Energy Brief Sep 8
The petroleum complex recovered from recent losses that had been traced to sharp cuts in Saudi prices to Asian customers and weak jobs data in the US. The buying interest was traced to a variety of influences which included:
- Production outages continuing in the Gulf of Mexico due to Hurricane Ida
- Protests in Libya blocking oil exports
- Renewed focus on Iran following a UN report criticizing their cooperation with an investigation into past activities and thwarting important monitoring work, which is complicating efforts to resume talks on the nuclear deal and the lifting of sanctions
The return of production at offshore platforms in the Gulf of Mexico remains the immediate concern. 80 percent of US Gulf production remained offline on Tuesday, with 79 production platforms still unoccupied and about 17.6 mb lost. Although refinery operations have shown a quicker recovery, 1 mb/d of capacity is still closed or operating at reduced rates. The limited production levels are expected to be reflected in the delayed DOE report scheduled for release tomorrow. Expectations are for a decline of 3.8 mb in crude stocks, a drawn down of 3.6 in gasoline and a drop of 3.0 in distillates. Reports of leaking wells also remain a concern on potential for enhanced oversight that could limit the ability of some wells to return to production quickly.
The OPEC agreement to follow-through on a plan to gradually increase output despite US entreaties to ramp up more quickly suggest some determination on their part to maintain a disciplined approach with an interest in maintaining values near current levels. Key to the outlook will be the pace of economic growth in the US and globally amid the pandemic and restraints on mobility. The stable outlook for OPEC and declining inventory levels should help underpin values on pullbacks toward the 65.00-66.00 area basis October, with 71.00 posing upside resistance as damage to infrastructure is assessed and refineries slowly return to production in Louisiana.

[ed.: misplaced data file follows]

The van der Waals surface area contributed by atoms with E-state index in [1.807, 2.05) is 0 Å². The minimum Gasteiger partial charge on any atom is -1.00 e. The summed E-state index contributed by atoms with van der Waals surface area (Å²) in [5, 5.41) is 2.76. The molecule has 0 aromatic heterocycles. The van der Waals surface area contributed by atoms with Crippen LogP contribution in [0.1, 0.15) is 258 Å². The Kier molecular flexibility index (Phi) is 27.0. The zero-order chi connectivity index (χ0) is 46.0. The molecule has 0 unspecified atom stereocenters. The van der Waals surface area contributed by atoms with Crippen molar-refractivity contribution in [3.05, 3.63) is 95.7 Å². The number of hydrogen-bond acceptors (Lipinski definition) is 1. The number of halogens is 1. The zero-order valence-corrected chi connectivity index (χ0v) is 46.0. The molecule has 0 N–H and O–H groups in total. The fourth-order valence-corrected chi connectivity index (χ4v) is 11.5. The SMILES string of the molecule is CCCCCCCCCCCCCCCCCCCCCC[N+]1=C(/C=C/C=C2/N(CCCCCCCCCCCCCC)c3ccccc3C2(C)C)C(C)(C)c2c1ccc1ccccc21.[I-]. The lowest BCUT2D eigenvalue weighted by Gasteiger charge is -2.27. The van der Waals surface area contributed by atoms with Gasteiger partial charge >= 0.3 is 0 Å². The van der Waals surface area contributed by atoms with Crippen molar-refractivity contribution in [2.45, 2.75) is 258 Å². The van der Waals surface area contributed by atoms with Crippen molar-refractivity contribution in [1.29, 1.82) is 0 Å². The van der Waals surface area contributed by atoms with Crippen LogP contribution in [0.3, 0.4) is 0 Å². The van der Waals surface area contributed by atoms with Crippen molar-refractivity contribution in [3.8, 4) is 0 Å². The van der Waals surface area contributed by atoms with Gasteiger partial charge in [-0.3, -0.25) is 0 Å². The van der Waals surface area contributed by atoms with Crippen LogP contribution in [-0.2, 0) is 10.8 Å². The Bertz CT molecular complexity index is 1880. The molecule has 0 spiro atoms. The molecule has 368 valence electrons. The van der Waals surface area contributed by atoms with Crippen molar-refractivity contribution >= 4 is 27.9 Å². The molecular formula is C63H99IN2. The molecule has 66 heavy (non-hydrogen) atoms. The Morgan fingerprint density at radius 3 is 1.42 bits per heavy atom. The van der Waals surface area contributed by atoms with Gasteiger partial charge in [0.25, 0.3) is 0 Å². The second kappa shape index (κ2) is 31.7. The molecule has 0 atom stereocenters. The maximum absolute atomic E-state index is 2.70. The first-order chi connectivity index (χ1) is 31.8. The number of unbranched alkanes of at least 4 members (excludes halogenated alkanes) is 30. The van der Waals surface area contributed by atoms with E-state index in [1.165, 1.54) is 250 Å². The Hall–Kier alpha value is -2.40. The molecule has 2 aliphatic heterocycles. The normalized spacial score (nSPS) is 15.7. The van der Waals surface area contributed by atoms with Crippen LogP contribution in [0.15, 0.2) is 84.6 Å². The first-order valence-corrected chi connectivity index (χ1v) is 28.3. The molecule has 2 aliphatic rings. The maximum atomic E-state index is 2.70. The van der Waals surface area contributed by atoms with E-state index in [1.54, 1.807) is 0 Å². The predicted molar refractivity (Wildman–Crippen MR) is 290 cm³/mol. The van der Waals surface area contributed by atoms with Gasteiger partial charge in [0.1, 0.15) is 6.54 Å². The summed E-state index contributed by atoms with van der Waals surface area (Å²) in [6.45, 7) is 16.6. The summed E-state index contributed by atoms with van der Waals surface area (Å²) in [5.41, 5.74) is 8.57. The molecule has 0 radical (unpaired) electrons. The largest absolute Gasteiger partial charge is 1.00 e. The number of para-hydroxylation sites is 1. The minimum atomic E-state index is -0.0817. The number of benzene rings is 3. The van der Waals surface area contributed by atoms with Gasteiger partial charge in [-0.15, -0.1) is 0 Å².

Prices spiked higher again today as the October contract reached an intraday peak at 5.01 before ending the session with a gain of 34 1/2 cents at 4.914. It would be convenient to point a finger at one factor that ignited the move, but there was no smoking gun. The list of supportive fundamentals remains the same, with Gulf production shut-ins continuing, overseas LNG prices moving higher almost every day, US exports back above 11 bcf/d, and weather signaling above average demand for this time of year. These factors have steadily ramped up concerns about end of season storage levels and the risks of a cold winter and proceeded to push prices higher early in the session. The fireworks really started as fund short covering appeared to be initiated above the 4.70 level and prices shot up to the highs within an hour. Near term the market looks overdone with an RSI nearing 80 percent. Initial support on a retrenchment likely surfaces near 4.80. Expectations for tomorrow’s storage report point to an injection of 40 bcf compared to the 5-year average at 65.
Charts Courtesy of DTN Prophet X, EIA, Reuters
The authors of this piece do currently maintain positions in the commodities mentioned within this report.
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